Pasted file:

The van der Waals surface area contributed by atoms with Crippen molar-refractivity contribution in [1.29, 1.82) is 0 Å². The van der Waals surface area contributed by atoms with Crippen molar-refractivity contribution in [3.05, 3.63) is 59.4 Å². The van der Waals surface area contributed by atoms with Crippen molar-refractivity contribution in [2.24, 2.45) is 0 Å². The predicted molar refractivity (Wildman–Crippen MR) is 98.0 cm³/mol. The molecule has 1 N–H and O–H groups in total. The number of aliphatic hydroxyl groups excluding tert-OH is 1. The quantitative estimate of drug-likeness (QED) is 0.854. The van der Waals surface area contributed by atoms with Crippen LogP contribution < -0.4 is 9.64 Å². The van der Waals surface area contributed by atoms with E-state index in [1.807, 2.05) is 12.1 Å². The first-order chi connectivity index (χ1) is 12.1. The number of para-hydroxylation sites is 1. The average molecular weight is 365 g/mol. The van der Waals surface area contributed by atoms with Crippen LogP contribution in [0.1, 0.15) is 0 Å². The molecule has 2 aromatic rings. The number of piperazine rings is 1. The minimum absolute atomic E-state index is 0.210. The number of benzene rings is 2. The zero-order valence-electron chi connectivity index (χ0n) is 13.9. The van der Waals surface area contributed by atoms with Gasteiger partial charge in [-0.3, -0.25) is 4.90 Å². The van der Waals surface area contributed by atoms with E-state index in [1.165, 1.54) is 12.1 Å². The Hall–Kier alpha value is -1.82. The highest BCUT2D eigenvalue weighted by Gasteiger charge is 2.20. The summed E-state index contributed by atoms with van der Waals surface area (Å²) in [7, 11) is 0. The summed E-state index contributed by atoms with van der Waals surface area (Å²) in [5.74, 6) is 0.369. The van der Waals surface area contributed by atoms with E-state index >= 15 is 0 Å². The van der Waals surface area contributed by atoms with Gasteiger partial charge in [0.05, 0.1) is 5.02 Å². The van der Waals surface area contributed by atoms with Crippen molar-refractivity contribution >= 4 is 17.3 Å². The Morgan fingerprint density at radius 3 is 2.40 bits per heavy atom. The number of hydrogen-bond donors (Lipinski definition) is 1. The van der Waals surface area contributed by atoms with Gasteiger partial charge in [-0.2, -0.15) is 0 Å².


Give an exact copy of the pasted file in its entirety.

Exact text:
The van der Waals surface area contributed by atoms with Crippen molar-refractivity contribution in [1.29, 1.82) is 0 Å². The van der Waals surface area contributed by atoms with Crippen molar-refractivity contribution in [3.05, 3.63) is 59.4 Å². The van der Waals surface area contributed by atoms with Crippen molar-refractivity contribution in [2.24, 2.45) is 0 Å². The predicted molar refractivity (Wildman–Crippen MR) is 98.0 cm³/mol. The molecule has 1 N–H and O–H groups in total. The number of aliphatic hydroxyl groups excluding tert-OH is 1. The quantitative estimate of drug-likeness (QED) is 0.854. The van der Waals surface area contributed by atoms with Crippen LogP contribution < -0.4 is 9.64 Å². The van der Waals surface area contributed by atoms with E-state index in [1.807, 2.05) is 12.1 Å². The first-order chi connectivity index (χ1) is 12.1. The number of para-hydroxylation sites is 1. The average molecular weight is 365 g/mol. The van der Waals surface area contributed by atoms with Crippen LogP contribution in [0.1, 0.15) is 0 Å². The molecule has 2 aromatic rings. The number of piperazine rings is 1. The minimum absolute atomic E-state index is 0.210. The number of benzene rings is 2. The zero-order valence-electron chi connectivity index (χ0n) is 13.9. The van der Waals surface area contributed by atoms with Gasteiger partial charge in [-0.3, -0.25) is 4.90 Å². The van der Waals surface area contributed by atoms with E-state index in [1.165, 1.54) is 12.1 Å². The Hall–Kier alpha value is -1.82. The highest BCUT2D eigenvalue weighted by Gasteiger charge is 2.20. The summed E-state index contributed by atoms with van der Waals surface area (Å²) in [7, 11) is 0. The summed E-state index contributed by atoms with van der Waals surface area (Å²) in [5.74, 6) is 0.369. The van der Waals surface area contributed by atoms with E-state index >= 15 is 0 Å². The van der Waals surface area contributed by atoms with Gasteiger partial charge in [0.05, 0.1) is 5.02 Å². The van der Waals surface area contributed by atoms with Crippen molar-refractivity contribution >= 4 is 17.3 Å². The Morgan fingerprint density at radius 3 is 2.40 bits per heavy atom. The number of hydrogen-bond donors (Lipinski definition) is 1. The van der Waals surface area contributed by atoms with Gasteiger partial charge in [-0.2, -0.15) is 0 Å².